The Company faces competition in hiring and retaining qualified employees.



The market for qualified personnel in the Company’s business is highly competitive. At various times, different functions and roles are in especially high demand in the market, compelling the Company to pay more to attract talent. The Company’s ability to continue to compete effectively will depend upon its ability to attract new employees and retain existing employees while managing compensation costs.



The Company’s stock price has fluctuated historically, and may continue to fluctuate.



The Company’s stock price can be volatile. Among the factors that may affect the volatility of the Company’s stock price are the following:



·

The Company’s exposure to changes in interest rates;

·

Speculation in the investment community or the press about, or actual changes in, the Company’s competitive position, organizational structure, executive team, operations, financial condition, financial reporting and results, expense discipline, or strategic transactions;

·

The announcement of new products, services, acquisitions, or dispositions by the Company or its competitors; and

·

Increases or decreases in revenue or earnings, changes in earnings estimates by the investment community, and variations between estimated financial results and actual financial results.



Changes in the stock market generally, or as it concerns the Company’s industry, as well as geopolitical, corporate, regulatory, business, and economic factors may also affect the Company’s stock price.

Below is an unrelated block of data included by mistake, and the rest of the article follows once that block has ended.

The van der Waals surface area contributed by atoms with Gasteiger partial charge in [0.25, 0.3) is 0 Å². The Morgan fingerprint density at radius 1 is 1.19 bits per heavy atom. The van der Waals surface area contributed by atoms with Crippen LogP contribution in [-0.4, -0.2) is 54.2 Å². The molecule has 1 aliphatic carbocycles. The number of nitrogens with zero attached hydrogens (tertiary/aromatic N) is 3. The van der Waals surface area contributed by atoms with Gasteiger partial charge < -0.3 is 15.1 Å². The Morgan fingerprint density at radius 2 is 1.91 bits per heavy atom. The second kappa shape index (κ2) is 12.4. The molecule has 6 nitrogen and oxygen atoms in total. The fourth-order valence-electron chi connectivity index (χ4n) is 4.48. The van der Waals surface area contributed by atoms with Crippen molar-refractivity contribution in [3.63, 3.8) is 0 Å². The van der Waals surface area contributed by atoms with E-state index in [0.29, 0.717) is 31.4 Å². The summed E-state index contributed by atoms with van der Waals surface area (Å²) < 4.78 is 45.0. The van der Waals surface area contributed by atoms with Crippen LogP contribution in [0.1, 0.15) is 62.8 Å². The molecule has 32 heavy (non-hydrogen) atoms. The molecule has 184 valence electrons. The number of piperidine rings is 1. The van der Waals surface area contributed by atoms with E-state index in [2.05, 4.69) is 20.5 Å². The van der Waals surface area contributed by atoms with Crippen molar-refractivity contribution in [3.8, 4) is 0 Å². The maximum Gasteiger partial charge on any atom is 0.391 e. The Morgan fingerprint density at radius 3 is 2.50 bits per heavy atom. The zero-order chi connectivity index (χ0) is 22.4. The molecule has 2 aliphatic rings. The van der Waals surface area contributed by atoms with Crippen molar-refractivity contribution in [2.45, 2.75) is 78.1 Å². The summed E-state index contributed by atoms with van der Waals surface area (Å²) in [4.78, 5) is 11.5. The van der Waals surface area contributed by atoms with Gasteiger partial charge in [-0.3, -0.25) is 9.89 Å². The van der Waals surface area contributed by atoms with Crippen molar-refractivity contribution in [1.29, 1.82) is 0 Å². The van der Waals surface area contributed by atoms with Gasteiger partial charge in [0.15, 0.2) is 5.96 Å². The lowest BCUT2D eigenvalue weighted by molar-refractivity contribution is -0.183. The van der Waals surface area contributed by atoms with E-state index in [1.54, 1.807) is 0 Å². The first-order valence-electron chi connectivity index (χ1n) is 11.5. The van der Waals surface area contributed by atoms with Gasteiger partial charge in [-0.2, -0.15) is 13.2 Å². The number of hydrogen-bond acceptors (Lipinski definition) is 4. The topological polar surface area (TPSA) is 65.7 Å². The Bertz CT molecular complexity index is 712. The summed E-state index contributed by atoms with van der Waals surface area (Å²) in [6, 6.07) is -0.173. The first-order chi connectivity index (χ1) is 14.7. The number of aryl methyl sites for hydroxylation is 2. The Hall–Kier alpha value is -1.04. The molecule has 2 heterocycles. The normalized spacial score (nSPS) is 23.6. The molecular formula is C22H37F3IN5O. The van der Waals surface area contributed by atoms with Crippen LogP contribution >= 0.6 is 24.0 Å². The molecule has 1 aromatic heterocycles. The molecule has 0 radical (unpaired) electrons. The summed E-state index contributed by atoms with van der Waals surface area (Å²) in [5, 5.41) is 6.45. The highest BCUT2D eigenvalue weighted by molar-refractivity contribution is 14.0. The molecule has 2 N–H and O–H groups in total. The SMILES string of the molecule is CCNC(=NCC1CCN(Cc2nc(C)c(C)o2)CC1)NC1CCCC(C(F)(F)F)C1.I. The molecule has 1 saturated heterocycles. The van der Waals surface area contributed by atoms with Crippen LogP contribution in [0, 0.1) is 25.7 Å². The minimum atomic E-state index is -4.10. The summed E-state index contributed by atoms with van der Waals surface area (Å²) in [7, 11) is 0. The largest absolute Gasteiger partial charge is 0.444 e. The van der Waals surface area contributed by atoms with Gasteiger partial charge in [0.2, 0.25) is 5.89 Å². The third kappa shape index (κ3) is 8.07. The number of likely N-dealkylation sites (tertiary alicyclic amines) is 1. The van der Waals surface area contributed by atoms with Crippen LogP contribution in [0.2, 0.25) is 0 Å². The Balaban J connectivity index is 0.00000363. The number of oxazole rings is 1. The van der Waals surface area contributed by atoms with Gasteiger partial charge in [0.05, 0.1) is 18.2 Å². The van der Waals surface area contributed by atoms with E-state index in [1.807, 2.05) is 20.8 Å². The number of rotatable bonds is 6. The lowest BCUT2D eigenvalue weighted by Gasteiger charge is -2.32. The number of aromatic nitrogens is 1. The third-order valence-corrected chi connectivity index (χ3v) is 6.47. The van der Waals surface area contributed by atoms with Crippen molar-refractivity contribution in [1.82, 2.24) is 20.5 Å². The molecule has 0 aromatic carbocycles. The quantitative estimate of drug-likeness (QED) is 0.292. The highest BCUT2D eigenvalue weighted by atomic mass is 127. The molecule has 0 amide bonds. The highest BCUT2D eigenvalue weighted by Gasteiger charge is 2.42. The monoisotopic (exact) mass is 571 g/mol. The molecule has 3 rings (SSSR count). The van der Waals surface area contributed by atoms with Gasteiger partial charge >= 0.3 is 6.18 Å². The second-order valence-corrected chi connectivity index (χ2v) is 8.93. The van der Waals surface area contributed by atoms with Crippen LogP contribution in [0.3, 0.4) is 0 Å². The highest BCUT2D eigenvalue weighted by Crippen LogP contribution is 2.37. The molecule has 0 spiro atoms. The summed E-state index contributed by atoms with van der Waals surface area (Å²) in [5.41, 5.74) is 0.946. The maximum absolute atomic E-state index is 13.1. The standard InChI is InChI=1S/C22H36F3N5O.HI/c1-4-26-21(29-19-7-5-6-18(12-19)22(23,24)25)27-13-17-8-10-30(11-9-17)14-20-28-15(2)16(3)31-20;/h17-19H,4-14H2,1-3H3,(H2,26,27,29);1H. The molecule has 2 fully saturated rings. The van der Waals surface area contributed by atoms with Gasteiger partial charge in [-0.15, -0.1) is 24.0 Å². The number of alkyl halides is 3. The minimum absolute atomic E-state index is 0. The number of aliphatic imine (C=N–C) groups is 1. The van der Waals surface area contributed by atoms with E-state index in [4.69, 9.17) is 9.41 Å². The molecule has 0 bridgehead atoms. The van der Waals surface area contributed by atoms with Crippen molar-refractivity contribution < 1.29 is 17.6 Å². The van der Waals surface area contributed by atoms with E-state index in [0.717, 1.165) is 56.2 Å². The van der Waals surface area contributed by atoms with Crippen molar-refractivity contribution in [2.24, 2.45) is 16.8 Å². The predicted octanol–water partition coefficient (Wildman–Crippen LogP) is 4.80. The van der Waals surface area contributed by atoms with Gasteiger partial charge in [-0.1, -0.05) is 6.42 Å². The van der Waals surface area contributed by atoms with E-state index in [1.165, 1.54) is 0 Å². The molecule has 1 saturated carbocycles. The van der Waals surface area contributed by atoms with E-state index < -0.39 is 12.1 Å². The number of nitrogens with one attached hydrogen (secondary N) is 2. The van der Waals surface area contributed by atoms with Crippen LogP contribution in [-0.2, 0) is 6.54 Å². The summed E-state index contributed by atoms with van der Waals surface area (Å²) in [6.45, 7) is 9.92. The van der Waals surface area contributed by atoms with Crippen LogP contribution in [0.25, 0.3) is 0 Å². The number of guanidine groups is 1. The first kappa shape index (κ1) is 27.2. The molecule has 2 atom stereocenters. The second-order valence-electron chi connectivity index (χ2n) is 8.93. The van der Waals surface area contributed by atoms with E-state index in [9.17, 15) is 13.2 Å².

Future sales of CSC’s equity securities may adversely affect the market price of CSC’s common stock and result in dilution.



CSC’s certificate of incorporation authorizes CSC’s Board of Directors, among other things, to issue additional shares of common or preferred stock or securities convertible or exchangeable into equity securities, without stockholder approval.

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CSC may issue additional equity or convertible securities to raise additional capital or for other purposes. The issuance of any additional equity or convertible securities could be substantially dilutive to holders of CSC’s common stock and may adversely affect the market price of CSC’s common stock.

 





 

Item 1B.

Unresolved Securities and Exchange Commission Staff Comments



None.





Item 2.

Properties



A summary of the Company’s significant locations is presented in the following table. Locations are leased or owned as noted below. The square footage amounts are presented net of space that has been subleased to third parties.





 

 

 

 

December 31, 2016

Square Footage

(amounts in thousands)

Leased

 

Owned

 

Location

 

 

 

 

Corporate headquarters:

 

 

 

 

San Francisco, CA

678 

 

 -

 

Service and other office space:

 

 

 

 

Phoenix, AZ

28 

 

721 

 

Denver, CO

 -

 

731 

 

Austin, TX

219 

 

191 

 

Indianapolis, IN

 -

 

275 

 

Orlando, FL

148 

 

 -

 

Richfield, OH

 -

 

117 

 

El Paso, TX

 -

 

105 

 

Chicago, IL

83 

 

 -

 

Dallas, TX

56 

 

 -

 



Substantially all of the Company’s branch offices are located in leased premises. The corporate headquarters, data centers, offices, and service centers support both of the Company’s segments.

 





Item 3.

Legal Proceedings



For a discussion of legal proceedings, see Item 8 – Note 14.

 



Item 4.

Mine Safety Disclosures